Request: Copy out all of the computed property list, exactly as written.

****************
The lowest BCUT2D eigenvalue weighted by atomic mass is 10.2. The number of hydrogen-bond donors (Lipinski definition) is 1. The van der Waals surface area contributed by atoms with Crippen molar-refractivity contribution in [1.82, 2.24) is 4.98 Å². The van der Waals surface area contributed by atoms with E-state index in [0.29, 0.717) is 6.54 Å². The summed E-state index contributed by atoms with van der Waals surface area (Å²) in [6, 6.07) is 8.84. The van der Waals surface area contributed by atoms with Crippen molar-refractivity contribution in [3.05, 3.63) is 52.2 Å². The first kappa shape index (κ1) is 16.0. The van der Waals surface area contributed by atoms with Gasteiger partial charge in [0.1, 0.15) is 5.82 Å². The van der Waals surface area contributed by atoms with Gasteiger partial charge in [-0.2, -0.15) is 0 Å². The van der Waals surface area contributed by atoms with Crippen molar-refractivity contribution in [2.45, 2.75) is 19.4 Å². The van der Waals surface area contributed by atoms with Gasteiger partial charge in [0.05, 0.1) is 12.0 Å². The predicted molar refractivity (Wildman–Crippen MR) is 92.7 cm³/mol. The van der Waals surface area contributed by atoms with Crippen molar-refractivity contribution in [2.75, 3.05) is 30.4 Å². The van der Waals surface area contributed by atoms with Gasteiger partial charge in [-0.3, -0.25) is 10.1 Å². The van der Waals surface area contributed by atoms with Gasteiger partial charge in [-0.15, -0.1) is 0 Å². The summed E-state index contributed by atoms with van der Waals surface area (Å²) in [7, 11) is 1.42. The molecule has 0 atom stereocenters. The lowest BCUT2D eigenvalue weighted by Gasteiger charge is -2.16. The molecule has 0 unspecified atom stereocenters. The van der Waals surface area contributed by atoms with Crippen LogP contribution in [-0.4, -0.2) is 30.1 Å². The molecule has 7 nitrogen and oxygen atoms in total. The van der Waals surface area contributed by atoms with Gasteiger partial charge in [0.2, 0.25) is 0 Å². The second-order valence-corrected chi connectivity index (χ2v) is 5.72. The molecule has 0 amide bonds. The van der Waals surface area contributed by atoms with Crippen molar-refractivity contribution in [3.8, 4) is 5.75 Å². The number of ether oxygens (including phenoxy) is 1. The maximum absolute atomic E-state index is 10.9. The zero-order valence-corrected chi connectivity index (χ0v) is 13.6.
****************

The lowest BCUT2D eigenvalue weighted by atomic mass is 10.2. The number of hydrogen-bond donors (Lipinski definition) is 1. The van der Waals surface area contributed by atoms with Crippen molar-refractivity contribution in [1.82, 2.24) is 4.98 Å². The van der Waals surface area contributed by atoms with E-state index in [0.29, 0.717) is 6.54 Å². The summed E-state index contributed by atoms with van der Waals surface area (Å²) in [6, 6.07) is 8.84. The van der Waals surface area contributed by atoms with Crippen molar-refractivity contribution in [3.05, 3.63) is 52.2 Å². The first kappa shape index (κ1) is 16.0. The van der Waals surface area contributed by atoms with Gasteiger partial charge in [0.1, 0.15) is 5.82 Å². The van der Waals surface area contributed by atoms with Gasteiger partial charge in [-0.2, -0.15) is 0 Å². The van der Waals surface area contributed by atoms with Crippen molar-refractivity contribution in [2.45, 2.75) is 19.4 Å². The van der Waals surface area contributed by atoms with Gasteiger partial charge in [0.05, 0.1) is 12.0 Å². The predicted molar refractivity (Wildman–Crippen MR) is 92.7 cm³/mol. The van der Waals surface area contributed by atoms with Crippen molar-refractivity contribution in [2.75, 3.05) is 30.4 Å². The van der Waals surface area contributed by atoms with Gasteiger partial charge in [-0.3, -0.25) is 10.1 Å². The van der Waals surface area contributed by atoms with Gasteiger partial charge in [-0.15, -0.1) is 0 Å². The summed E-state index contributed by atoms with van der Waals surface area (Å²) in [7, 11) is 1.42. The molecule has 0 atom stereocenters. The lowest BCUT2D eigenvalue weighted by Gasteiger charge is -2.16. The molecule has 0 unspecified atom stereocenters. The van der Waals surface area contributed by atoms with Crippen LogP contribution in [-0.4, -0.2) is 30.1 Å². The molecule has 7 nitrogen and oxygen atoms in total. The van der Waals surface area contributed by atoms with Gasteiger partial charge in [0.2, 0.25) is 0 Å². The second-order valence-corrected chi connectivity index (χ2v) is 5.72. The molecule has 0 amide bonds. The van der Waals surface area contributed by atoms with Crippen molar-refractivity contribution in [3.8, 4) is 5.75 Å². The number of ether oxygens (including phenoxy) is 1. The maximum absolute atomic E-state index is 10.9. The zero-order valence-corrected chi connectivity index (χ0v) is 13.6.